Besides, I enjoy my present work environment and hope to remain there for the foreseeable future. When choosing an occupation, I think it is important to consider the particular job more so than a Platonic ideal concept of what “an actuary” ought to be like. I am, above all, an individual who happens to be doing actuarial work – and insurance research work – and insurance policy analysis work – and study guide preparation work on the side. I could be doing other work if circumstances (any my supervisors) require, but I do know well that degrees and certifications open many doors, so I will pursue a particular exam path – especially an inexpensive and interesting one – as far as I can go along it.

Actuarial work pays well, it is clean, it does not require lifting large masses, dealing with disrupted organic matter, suing people, playing the stock market, or incurring large debts on initial capital for a business. On the other hand, it requires technical skills that not everyone can master and at which I may have a comparative or even absolute advantage over many. Most favorably of all, however, it does not necessitate additional years spent in post-undergraduate formal institutions which cost absurd amounts of money. With undergraduate degrees in economics, mathematics, and German, I could either live near the poverty line until my mid-twenties by going to graduate school – and there relying on the vicissitudes of academic hierarchies and hoping that my doctoral advisor would not delay processing my dissertation by months or even years – or I could make an income higher than 85%-90% of Americans will ever make, right out of college. Not a hard choice, I would contend.

Even now, I can live with no debt, a savings rate of circa 50% of my income, and the ability to support my wife’s efforts to establish herself as a freelance artist – all this in the midst of a job market that is dismal by historical standards. If I continue to establish myself in this career, I might eventually have the kind of money needed to seriously shape cultural and intellectual trends, considering that even ten thousand dollars spent wisely and in a targeted fashion can have some significant impact in such areas. My disposition – any my most preferred activity – is that of a gentleman-philosopher with a desire to actually implement his ideas. Alas, I was not born into wealth, and so I must earn it so that I can lead the life I desire. I wish to do this without risking my existing assets – hence my choice of a high-salaried occupation rather than a speculative one.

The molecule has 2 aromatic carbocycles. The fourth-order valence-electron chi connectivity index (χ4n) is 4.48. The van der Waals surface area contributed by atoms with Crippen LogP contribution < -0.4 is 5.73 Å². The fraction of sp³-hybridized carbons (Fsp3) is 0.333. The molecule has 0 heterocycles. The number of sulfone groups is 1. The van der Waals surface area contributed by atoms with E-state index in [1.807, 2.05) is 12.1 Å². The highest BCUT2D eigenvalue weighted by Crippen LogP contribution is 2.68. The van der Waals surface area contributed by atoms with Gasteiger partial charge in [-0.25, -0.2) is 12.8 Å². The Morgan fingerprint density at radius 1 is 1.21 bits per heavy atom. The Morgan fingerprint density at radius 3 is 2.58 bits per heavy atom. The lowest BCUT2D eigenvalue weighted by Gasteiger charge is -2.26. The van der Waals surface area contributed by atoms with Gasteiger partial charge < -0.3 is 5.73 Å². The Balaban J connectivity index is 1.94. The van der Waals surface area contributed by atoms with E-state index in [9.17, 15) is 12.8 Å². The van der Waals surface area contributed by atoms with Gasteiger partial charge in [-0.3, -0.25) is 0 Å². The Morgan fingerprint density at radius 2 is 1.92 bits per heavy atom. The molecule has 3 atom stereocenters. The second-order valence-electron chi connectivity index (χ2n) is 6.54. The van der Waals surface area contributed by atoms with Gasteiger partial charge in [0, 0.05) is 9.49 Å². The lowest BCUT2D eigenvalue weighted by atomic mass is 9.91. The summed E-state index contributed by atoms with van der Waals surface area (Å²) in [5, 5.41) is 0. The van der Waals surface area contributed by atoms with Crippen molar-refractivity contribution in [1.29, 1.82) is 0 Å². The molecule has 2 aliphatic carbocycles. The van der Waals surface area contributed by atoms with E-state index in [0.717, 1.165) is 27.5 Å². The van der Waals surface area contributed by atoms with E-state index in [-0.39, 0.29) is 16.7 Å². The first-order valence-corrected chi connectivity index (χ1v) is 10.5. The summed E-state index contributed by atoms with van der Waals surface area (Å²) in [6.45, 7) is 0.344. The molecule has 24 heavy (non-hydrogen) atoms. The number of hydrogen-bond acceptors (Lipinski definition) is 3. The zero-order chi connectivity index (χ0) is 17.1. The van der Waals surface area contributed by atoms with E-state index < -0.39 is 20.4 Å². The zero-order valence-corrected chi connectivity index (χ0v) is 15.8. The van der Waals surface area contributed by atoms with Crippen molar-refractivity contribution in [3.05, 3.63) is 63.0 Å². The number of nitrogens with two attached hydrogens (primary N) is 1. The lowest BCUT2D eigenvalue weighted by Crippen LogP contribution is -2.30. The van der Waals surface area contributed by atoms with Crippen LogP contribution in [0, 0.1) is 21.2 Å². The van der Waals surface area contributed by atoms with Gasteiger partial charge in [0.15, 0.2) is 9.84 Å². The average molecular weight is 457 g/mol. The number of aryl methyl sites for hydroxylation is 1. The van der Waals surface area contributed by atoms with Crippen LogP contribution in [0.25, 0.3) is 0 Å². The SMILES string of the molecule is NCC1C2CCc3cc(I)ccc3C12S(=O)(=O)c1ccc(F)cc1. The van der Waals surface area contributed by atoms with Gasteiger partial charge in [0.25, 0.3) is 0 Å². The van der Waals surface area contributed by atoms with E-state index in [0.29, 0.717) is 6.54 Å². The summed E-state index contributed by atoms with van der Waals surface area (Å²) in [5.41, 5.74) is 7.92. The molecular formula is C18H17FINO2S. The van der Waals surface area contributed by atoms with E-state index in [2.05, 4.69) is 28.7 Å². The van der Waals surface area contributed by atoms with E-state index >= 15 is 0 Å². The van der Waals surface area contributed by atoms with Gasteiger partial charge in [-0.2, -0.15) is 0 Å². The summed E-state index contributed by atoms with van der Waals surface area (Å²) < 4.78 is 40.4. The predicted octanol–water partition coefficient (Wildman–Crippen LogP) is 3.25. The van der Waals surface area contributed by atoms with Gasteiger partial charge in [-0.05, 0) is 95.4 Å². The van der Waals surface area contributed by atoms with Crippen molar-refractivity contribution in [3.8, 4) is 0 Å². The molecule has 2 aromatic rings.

And if the actuarial profession ever dramatically declines in its prospects, or becomes obsolete, I will do something else. Although I prefer some kinds of work over others, I do not see any manner of legal and ethical employment as being beneath me. Ultimately, I believe that the purpose of working is to earn the resources needed to live the kind of life one wants to live outside of work. As such, I am not a careerist and am not set on finding “my passion” through paid employment. Paid employment is a means, not an end. Enjoying it is a nice bonus, of course, but life – family, property, health, intellectual activity – always comes first.

Sincerely,
G. Stolyarov II
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  #59  
Old 12-20-2009, 01:10 PM
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Freudian Slip Freudian Slip is offline
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Chowda:

I took INS 22, INS 23, CPCU 510 and CPCU 520 in just over a one month period while studying for exam 5 in Spring of 2007. I studied 110 hours and passed them all. I now have credit for five CPCU exams and the first seven CAS exams, and would compare getting your CPCU designation by taking all 8 exams in one day as equivalent to passing one upper level CAS exam.
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  #60  
Old 12-20-2009, 06:45 PM
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G. Stolyarov II G. Stolyarov II is offline
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Post Section 36 of Free Study Guide for Exam 5

Greetings.

A new section of The Actuary’s Free Study Guide for Exam 5 is now available:

Section 36 – Calculations Using the Parallelogram Method When Some Rate Changes Are Applied to Already Written Insurance Policies: http://www.associatedcontent.com/art...age=true&cat=3

You can find the index of all sections of the study guide to date at the following page: http://progressofliberty.today.com/5-study-guide/

Questions are always welcome. Also, if you find errors in any of the problems, feel free to offer a correction.

Sincerely,
G. Stolyarov II